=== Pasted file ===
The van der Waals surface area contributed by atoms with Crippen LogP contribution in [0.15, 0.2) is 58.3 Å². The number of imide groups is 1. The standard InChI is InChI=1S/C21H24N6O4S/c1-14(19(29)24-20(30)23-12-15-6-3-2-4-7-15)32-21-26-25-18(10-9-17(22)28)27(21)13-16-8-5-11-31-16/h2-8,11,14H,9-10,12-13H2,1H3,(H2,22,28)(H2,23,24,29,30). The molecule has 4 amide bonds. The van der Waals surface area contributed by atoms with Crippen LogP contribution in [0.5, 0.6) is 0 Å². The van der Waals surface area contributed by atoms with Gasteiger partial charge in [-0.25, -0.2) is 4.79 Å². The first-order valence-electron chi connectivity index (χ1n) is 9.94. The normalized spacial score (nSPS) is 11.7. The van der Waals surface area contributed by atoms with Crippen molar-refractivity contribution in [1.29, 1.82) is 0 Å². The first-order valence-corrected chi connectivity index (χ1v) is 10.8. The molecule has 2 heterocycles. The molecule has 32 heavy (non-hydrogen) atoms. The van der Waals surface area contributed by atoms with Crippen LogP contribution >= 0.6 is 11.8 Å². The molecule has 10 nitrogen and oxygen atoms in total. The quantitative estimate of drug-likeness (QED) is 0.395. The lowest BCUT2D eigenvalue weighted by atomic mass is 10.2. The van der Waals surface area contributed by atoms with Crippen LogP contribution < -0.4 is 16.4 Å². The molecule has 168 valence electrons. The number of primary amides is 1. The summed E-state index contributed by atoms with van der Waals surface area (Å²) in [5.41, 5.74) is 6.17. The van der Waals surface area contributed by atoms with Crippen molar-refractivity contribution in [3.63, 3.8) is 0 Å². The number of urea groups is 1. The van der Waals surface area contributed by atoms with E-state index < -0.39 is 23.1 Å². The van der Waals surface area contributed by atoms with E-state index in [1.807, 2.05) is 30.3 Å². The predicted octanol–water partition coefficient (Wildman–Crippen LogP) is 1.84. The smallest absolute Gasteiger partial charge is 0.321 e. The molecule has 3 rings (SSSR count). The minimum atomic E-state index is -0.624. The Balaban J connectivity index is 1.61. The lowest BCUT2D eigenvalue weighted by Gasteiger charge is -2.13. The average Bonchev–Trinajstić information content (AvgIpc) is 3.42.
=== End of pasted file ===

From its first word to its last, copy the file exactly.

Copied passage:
The van der Waals surface area contributed by atoms with Crippen LogP contribution in [0.15, 0.2) is 58.3 Å². The number of imide groups is 1. The standard InChI is InChI=1S/C21H24N6O4S/c1-14(19(29)24-20(30)23-12-15-6-3-2-4-7-15)32-21-26-25-18(10-9-17(22)28)27(21)13-16-8-5-11-31-16/h2-8,11,14H,9-10,12-13H2,1H3,(H2,22,28)(H2,23,24,29,30). The molecule has 4 amide bonds. The van der Waals surface area contributed by atoms with Crippen LogP contribution in [0.5, 0.6) is 0 Å². The van der Waals surface area contributed by atoms with Gasteiger partial charge in [-0.25, -0.2) is 4.79 Å². The first-order valence-electron chi connectivity index (χ1n) is 9.94. The normalized spacial score (nSPS) is 11.7. The van der Waals surface area contributed by atoms with Crippen molar-refractivity contribution in [1.29, 1.82) is 0 Å². The first-order valence-corrected chi connectivity index (χ1v) is 10.8. The molecule has 2 heterocycles. The molecule has 32 heavy (non-hydrogen) atoms. The van der Waals surface area contributed by atoms with Crippen LogP contribution >= 0.6 is 11.8 Å². The molecule has 10 nitrogen and oxygen atoms in total. The quantitative estimate of drug-likeness (QED) is 0.395. The lowest BCUT2D eigenvalue weighted by atomic mass is 10.2. The van der Waals surface area contributed by atoms with Crippen LogP contribution < -0.4 is 16.4 Å². The molecule has 168 valence electrons. The number of primary amides is 1. The summed E-state index contributed by atoms with van der Waals surface area (Å²) in [5.41, 5.74) is 6.17. The van der Waals surface area contributed by atoms with Crippen molar-refractivity contribution in [3.63, 3.8) is 0 Å². The number of urea groups is 1. The van der Waals surface area contributed by atoms with E-state index < -0.39 is 23.1 Å². The van der Waals surface area contributed by atoms with E-state index in [1.807, 2.05) is 30.3 Å². The predicted octanol–water partition coefficient (Wildman–Crippen LogP) is 1.84. The smallest absolute Gasteiger partial charge is 0.321 e. The molecule has 3 rings (SSSR count). The minimum atomic E-state index is -0.624. The Balaban J connectivity index is 1.61. The lowest BCUT2D eigenvalue weighted by Gasteiger charge is -2.13. The average Bonchev–Trinajstić information content (AvgIpc) is 3.42.